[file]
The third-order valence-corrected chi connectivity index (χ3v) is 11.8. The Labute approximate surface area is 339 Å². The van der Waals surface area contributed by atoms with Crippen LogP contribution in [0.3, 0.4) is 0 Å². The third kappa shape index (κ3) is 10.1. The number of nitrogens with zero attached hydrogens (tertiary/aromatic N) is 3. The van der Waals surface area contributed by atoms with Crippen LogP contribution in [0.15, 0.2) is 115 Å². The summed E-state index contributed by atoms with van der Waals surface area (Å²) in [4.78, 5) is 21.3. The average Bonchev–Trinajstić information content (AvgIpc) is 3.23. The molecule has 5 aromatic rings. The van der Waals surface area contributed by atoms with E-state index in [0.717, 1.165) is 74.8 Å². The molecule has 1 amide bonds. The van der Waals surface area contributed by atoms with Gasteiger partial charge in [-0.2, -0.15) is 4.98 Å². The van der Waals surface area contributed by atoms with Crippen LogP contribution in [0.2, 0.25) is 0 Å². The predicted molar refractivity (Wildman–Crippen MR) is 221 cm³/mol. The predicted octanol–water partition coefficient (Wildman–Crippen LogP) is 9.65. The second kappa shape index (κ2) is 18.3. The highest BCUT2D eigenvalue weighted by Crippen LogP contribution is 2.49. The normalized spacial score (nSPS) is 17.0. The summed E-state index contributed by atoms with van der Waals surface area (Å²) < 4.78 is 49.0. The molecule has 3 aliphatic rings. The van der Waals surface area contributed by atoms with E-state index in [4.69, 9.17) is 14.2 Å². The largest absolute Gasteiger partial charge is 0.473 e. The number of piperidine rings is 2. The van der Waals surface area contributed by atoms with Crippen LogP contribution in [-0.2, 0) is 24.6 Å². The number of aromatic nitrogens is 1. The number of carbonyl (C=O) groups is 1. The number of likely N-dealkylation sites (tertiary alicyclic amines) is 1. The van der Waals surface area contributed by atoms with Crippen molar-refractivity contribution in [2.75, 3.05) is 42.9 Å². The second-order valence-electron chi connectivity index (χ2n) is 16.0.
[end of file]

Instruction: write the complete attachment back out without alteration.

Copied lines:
The third-order valence-corrected chi connectivity index (χ3v) is 11.8. The Labute approximate surface area is 339 Å². The van der Waals surface area contributed by atoms with Crippen LogP contribution in [0.3, 0.4) is 0 Å². The third kappa shape index (κ3) is 10.1. The number of nitrogens with zero attached hydrogens (tertiary/aromatic N) is 3. The van der Waals surface area contributed by atoms with Crippen LogP contribution in [0.15, 0.2) is 115 Å². The summed E-state index contributed by atoms with van der Waals surface area (Å²) in [4.78, 5) is 21.3. The average Bonchev–Trinajstić information content (AvgIpc) is 3.23. The molecule has 5 aromatic rings. The van der Waals surface area contributed by atoms with E-state index in [0.717, 1.165) is 74.8 Å². The molecule has 1 amide bonds. The van der Waals surface area contributed by atoms with Gasteiger partial charge in [-0.2, -0.15) is 4.98 Å². The van der Waals surface area contributed by atoms with Crippen LogP contribution in [0.2, 0.25) is 0 Å². The predicted molar refractivity (Wildman–Crippen MR) is 221 cm³/mol. The predicted octanol–water partition coefficient (Wildman–Crippen LogP) is 9.65. The second kappa shape index (κ2) is 18.3. The highest BCUT2D eigenvalue weighted by Crippen LogP contribution is 2.49. The normalized spacial score (nSPS) is 17.0. The summed E-state index contributed by atoms with van der Waals surface area (Å²) < 4.78 is 49.0. The molecule has 3 aliphatic rings. The van der Waals surface area contributed by atoms with E-state index in [4.69, 9.17) is 14.2 Å². The largest absolute Gasteiger partial charge is 0.473 e. The number of piperidine rings is 2. The van der Waals surface area contributed by atoms with Crippen LogP contribution in [-0.2, 0) is 24.6 Å². The number of aromatic nitrogens is 1. The number of carbonyl (C=O) groups is 1. The number of likely N-dealkylation sites (tertiary alicyclic amines) is 1. The van der Waals surface area contributed by atoms with Crippen molar-refractivity contribution in [2.75, 3.05) is 42.9 Å². The second-order valence-electron chi connectivity index (χ2n) is 16.0.